Dr Hadfield concluded: “Brexit is the most complex, multilevel issue in contemporary British politics. The Brexit agenda is becoming increasingly animated in trying to identify local, national and international interests. What’s needed at this point, therefore, is open and honest debate - the key to understanding both the potential impacts risks, and the authentic opportunities that political, economic and social changes hold for our county.
“We hope that this regional, sector specific method can be used as an example for other counties to help them identify the opportunities Brexit could bring to ensure that their residents are also fully supported for their specific and local challenges ahead.”
Kent and Medway: making a success of Brexit a sectorial appraisal was launched at the Houses of Parliament on Monday, 12 December 2016, hosted by Helen Whately, MP for Faversham and Mid Kent.
You can read the full report here.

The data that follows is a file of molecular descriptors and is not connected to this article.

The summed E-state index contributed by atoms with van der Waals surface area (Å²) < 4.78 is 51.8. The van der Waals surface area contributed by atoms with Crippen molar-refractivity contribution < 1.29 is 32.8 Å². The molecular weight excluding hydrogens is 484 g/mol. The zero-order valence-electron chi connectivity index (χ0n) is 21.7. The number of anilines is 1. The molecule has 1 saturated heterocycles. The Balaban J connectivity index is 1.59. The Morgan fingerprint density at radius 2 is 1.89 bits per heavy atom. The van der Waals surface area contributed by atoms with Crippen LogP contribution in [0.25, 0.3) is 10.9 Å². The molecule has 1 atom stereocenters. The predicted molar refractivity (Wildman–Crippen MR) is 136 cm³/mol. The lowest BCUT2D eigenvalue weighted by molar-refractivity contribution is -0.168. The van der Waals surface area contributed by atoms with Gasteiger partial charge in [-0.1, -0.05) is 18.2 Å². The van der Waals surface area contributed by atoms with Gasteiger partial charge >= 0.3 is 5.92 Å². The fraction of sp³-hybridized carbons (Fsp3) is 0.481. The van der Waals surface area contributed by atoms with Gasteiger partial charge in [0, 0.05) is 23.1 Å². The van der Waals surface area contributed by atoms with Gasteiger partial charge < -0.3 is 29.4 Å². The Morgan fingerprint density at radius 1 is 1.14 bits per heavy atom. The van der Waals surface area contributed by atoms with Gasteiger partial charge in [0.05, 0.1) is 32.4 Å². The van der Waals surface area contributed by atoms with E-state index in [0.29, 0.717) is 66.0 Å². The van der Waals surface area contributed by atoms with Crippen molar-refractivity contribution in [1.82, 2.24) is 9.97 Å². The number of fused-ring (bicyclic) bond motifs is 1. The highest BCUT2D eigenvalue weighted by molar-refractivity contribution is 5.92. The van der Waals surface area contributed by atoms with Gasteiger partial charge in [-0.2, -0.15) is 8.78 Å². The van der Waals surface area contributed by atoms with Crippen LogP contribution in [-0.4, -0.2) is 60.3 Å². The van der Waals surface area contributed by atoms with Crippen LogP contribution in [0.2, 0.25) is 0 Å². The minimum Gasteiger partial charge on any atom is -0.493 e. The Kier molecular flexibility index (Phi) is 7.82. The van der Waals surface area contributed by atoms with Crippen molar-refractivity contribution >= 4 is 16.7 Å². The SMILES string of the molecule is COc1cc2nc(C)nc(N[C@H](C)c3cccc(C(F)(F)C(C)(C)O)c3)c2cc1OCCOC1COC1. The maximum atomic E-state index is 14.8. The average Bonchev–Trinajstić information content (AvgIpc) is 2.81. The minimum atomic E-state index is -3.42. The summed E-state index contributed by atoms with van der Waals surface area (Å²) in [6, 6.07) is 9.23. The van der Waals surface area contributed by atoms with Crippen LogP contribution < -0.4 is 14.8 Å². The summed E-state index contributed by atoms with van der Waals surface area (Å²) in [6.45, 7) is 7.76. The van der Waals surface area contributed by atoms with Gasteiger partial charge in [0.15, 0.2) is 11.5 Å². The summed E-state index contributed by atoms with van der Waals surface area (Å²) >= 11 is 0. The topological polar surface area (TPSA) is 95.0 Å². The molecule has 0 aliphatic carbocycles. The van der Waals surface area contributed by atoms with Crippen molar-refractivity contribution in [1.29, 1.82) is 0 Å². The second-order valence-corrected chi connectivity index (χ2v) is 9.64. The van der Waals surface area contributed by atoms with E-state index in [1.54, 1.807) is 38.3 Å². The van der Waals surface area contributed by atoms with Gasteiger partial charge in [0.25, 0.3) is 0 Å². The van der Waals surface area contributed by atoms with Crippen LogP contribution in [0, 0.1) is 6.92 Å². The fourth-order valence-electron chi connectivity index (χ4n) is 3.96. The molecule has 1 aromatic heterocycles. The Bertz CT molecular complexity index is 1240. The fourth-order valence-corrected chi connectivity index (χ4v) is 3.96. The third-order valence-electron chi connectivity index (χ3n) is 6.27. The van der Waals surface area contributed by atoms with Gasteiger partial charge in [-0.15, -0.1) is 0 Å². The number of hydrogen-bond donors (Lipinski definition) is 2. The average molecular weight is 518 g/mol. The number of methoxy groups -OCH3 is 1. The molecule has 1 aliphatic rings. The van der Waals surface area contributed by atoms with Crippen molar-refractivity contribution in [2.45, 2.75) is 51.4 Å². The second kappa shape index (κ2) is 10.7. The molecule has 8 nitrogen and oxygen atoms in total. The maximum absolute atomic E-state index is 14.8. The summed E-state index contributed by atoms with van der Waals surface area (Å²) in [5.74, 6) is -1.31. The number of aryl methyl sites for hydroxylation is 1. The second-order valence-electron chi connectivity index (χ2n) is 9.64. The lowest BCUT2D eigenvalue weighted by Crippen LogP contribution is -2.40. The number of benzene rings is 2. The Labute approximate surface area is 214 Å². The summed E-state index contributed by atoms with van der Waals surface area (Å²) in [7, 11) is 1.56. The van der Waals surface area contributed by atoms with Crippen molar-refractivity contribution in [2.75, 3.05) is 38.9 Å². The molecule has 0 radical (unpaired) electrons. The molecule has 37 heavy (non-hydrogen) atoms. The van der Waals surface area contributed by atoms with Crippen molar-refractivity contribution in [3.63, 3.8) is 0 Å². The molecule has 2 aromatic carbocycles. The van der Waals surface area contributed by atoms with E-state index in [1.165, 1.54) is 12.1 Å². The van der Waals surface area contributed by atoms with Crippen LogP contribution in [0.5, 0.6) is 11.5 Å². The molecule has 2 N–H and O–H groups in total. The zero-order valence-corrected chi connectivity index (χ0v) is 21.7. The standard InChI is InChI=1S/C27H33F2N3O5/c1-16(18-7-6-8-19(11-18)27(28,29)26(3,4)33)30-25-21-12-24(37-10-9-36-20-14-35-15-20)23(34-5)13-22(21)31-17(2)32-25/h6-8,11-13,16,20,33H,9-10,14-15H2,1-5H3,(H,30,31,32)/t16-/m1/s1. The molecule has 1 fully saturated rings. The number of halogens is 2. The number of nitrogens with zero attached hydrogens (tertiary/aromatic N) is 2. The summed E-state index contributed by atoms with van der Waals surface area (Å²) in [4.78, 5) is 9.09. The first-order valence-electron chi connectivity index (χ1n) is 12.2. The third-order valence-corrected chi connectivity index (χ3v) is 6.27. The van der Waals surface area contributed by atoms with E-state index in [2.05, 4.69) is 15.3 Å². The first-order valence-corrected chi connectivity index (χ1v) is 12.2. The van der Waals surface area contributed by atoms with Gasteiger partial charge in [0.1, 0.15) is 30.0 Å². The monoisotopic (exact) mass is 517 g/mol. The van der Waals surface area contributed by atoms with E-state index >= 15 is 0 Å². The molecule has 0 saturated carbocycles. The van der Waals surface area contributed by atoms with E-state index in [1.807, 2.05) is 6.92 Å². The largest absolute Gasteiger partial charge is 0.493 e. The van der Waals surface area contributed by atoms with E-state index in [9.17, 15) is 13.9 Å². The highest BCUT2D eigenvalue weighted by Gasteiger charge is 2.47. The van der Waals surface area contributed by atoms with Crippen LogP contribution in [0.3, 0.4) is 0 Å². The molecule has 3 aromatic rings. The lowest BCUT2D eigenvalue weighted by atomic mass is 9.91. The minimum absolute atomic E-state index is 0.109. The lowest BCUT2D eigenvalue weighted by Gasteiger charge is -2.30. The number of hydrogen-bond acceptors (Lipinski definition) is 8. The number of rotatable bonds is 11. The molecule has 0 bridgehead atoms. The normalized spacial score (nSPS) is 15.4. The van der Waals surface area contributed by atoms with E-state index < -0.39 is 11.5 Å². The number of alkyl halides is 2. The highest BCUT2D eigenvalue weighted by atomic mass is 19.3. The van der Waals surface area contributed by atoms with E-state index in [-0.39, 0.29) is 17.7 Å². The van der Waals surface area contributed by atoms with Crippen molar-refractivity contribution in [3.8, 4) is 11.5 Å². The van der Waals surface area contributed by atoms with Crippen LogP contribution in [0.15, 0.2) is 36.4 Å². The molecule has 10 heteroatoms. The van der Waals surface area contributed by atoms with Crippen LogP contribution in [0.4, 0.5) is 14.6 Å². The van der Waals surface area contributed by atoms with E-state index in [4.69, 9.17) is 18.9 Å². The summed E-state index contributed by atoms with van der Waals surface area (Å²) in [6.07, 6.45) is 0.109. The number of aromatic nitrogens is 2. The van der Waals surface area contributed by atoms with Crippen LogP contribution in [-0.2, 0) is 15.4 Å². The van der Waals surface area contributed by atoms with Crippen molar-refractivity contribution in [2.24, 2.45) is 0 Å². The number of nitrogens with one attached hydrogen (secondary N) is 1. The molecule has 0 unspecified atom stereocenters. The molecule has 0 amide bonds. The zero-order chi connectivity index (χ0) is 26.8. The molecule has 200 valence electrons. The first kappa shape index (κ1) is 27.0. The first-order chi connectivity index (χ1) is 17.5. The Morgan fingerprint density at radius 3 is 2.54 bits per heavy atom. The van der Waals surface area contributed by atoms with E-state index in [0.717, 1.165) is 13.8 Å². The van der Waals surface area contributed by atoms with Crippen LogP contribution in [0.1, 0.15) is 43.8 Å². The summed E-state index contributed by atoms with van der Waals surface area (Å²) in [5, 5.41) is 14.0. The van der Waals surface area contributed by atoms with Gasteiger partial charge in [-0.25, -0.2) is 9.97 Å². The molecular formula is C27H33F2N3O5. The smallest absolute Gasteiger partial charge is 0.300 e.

Notes to editors
Canterbury Christ Church University
Canterbury Christ Church University is a modern university with a particular strength in higher education for the public services.
With 17,000 students across Kent and Medway, its courses span a wide range of academic and professional subject areas.
- 95% of our UK undergraduates were in employment or further studies six months after completing their studies*.
- We are one of the South East’s largest providers of education, training and skills leading to public service careers.
*2013/14 Destination of Leavers from Higher Education survey